I’m not an architectural expert, just a fan of interesting buildings. I enjoy seeing ancient buildings as much as neat modern ones, as well as the Art Deco, Beaux Arts and Streamline Moderne buildings that are peppered everywhere across greater Los Angeles, including downtown. When you visit Los Angeles, keep your eyes open, because you’ll see every style of architecture that’s prevailed since the city’s founding, not just sleek 50s buildings or kooky, kitschy gimmicks.

One Bunker Hill, The CalEdison

Walking south on Grand from the top of Bunker Hill, I head downhill and encounter the building at 601 W 5th St., now known as CalEdison or One Bunker Hill.

One Bunker Hill Brad Nixon 3416 (640x480)

It began life in 1931 as the Southern California Edison Company Building. I see from the L.A. Conservancy page that I should’ve gone in, because I’d like to look at the mural in the lobby, “The Apotheosis of Power.” Man, that’s a humble title.

One Bunker Hill Brad Nixon 3417 (640x480)

The friezes on the exterior suggest what the interior style may be.

Los Angeles Central Library

One block further south and downhill along Grand, the southwest corner at 5th is completely filled with the Los Angeles Central Public Library, 1926.

LA Cent Libe S facade hor Brad Nixon 3444 (640x501)

It’s a vast structure, enlarged by a significant addition in 1993, named after former Mayor, Tom Bradley, who must have more things named after him than any Mayors short of Daley or LaGuardia.

IMG_3400 LA Central Library rotunda Brad Nixon (640x479)

All great cities have one or more great libraries, and, although L.A. may have been a little late to the game, their entry put them in the first rank. You can  CLICK HERE to read a bit more about it from the Los Angeles Conservancy, or CLICK HERE to read about architecture from the Library’s own Web site.

Many years later I finally toured the library and wrote about it with photos HERE.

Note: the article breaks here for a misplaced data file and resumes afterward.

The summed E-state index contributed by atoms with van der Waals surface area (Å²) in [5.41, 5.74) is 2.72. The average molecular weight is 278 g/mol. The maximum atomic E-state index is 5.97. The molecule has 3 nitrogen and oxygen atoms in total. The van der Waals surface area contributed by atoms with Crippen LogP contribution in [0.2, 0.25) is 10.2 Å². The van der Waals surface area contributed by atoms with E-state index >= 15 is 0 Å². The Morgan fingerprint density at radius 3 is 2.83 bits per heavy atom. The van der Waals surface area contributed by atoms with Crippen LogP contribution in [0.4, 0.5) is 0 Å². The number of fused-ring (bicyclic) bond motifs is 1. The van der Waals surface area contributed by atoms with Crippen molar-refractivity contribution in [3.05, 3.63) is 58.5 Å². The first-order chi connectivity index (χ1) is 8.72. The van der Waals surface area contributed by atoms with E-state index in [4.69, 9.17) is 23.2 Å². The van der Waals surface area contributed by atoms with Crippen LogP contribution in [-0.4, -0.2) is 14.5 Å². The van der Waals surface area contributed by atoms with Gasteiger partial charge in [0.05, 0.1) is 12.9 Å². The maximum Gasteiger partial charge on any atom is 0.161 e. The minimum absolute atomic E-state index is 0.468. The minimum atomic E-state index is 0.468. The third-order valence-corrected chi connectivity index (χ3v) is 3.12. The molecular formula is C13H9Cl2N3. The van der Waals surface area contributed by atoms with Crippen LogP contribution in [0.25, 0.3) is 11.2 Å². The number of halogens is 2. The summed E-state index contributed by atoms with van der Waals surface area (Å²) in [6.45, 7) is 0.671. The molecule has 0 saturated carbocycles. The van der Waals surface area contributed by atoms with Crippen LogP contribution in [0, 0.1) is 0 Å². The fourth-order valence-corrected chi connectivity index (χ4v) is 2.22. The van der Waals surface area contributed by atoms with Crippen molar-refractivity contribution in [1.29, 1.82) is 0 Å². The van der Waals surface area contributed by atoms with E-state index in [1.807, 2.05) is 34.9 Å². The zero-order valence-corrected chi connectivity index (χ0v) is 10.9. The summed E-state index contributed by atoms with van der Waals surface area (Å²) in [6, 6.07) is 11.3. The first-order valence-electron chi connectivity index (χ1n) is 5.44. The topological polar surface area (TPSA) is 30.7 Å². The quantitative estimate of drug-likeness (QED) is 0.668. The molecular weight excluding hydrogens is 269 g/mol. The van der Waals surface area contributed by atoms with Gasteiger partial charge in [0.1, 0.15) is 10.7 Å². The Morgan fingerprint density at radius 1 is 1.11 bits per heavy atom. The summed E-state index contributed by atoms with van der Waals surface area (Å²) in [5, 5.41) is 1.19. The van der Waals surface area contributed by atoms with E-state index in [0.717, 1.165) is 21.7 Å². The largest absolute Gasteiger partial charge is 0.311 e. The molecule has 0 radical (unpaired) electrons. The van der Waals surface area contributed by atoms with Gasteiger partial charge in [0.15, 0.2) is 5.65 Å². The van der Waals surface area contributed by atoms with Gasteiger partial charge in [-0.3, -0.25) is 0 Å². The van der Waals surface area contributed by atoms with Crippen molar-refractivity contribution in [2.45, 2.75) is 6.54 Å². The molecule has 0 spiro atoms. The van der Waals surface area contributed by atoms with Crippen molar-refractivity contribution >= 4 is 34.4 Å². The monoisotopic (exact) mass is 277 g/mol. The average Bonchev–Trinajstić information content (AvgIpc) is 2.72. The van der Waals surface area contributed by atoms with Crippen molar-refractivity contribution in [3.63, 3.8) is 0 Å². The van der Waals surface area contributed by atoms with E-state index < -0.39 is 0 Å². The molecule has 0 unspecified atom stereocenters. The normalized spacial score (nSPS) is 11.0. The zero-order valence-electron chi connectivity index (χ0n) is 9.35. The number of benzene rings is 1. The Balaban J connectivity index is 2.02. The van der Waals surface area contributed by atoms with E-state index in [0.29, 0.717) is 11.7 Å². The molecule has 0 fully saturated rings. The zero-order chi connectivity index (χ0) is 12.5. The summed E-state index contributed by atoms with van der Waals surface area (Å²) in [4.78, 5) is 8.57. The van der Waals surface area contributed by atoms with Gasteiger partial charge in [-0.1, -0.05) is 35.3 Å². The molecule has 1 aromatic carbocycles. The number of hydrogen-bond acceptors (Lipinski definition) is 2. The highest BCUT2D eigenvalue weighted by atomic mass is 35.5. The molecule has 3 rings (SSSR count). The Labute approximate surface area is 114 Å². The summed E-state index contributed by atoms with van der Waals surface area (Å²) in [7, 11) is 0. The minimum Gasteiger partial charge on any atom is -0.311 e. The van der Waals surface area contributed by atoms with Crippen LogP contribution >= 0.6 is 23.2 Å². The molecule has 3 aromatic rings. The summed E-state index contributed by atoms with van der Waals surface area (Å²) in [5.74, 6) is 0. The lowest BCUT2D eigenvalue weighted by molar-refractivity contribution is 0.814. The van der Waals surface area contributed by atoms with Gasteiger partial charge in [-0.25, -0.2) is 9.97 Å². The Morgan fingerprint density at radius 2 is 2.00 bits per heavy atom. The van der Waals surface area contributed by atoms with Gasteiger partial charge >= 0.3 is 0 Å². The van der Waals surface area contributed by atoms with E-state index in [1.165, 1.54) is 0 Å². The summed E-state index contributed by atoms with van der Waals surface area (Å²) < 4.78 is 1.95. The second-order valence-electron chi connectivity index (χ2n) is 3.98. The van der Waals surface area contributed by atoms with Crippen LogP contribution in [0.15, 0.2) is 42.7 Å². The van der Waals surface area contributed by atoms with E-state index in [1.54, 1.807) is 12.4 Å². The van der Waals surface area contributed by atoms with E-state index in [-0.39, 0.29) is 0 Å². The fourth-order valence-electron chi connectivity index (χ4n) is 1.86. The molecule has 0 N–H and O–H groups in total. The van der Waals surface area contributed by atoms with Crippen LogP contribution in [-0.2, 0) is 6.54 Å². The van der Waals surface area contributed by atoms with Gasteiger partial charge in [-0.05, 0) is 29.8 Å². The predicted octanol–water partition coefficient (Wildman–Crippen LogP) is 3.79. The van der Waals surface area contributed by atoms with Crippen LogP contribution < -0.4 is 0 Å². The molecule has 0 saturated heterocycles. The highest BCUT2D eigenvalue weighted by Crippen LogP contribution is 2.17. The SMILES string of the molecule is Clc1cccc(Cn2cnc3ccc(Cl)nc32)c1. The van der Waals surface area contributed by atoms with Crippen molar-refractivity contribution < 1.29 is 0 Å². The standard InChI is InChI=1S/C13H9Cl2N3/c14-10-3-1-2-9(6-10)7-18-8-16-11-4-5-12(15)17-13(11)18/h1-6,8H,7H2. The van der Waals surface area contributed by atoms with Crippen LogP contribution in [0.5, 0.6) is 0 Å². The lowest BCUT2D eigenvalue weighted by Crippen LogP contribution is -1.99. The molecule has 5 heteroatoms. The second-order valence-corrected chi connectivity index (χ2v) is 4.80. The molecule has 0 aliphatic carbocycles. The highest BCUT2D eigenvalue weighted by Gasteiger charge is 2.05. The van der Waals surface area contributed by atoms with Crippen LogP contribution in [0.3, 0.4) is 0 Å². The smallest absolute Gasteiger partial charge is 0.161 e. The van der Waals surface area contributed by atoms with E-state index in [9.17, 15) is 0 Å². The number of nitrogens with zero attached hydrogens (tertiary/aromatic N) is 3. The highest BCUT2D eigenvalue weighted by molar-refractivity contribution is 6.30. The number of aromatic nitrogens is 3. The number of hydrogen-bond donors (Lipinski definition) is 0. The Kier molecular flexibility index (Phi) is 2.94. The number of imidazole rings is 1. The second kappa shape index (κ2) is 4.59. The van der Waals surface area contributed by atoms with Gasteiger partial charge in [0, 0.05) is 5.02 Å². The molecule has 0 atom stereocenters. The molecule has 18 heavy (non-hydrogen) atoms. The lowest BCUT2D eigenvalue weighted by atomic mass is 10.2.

Subway Terminal Building

Epitomizing the the way the old persists  in the modern city, take a look at this building from 1925, which overlooks Pershing Square from the north on Hill Street:

Subway Terminal Building Brad Nixon 3423 (640x366)

That is the Subway Terminal Building from 1925. It was the downtown nexus for the Pacific Electric Railway Interurban or “Red Car” public transit system.

L.A.’s downtown at that time surrounded Bunker Hill, the residential area for the city’s power elite. The terminal was enormously successful made sense as an intersection of public and private life … until the postwar boom put an end to rail travel in LA for 50 years.

The next post in this series has a connection with this building. The Subway Terminal architects, Schultze and Weaver, were also the architects of the Milennium Biltmore hotel. I guarantee that a quick glance at THAT building will be all you need to see the similarities.

The Subway Terminal project is now named Metro 417 and is luxury apartments, part of L.A.’s renaissance as a downtown in which people actually live. CLICK HERE to read more about the Subway Terminal Building.

Title Guarantee and Trust Company Building

Moving east along 5th street, I breezed past this wonderful Art Deco example:

Title Guarantee Brad Nixon 3425 (480x640)

That’s the Title Guarantee and Trust Company Building, erected in 1930-31. Wikipedia tells us that there are some notable murals inside that depict the history of Los Angeles. I was on a mission to get to the Bradbury Building, and time was short, so I don’t have interior photos for you. Wikipedia tells us that this building served in the “Lou Grant” TV series as the headquarters of the fictional Los Angeles Tribune (L.A. is famous for newspapers that are primarily fictional). CLICK HERE to read more about this building. (Move ahead two posts to read more about the Bradbury.)

The next several posts continue my downtown tour. See you tomorrow at the corner of 5th and Olive.

This entry refers to a previous blog post. CLICK HERE to view it.

Several photographs in this post, numerous other Los Angeles landmarks and select images from other Under Western Skies posts are available on Click on the linked photos, or CLICK HERE to view the Underawesternsky photo portfolio.

© Brad Nixon 2012, 2017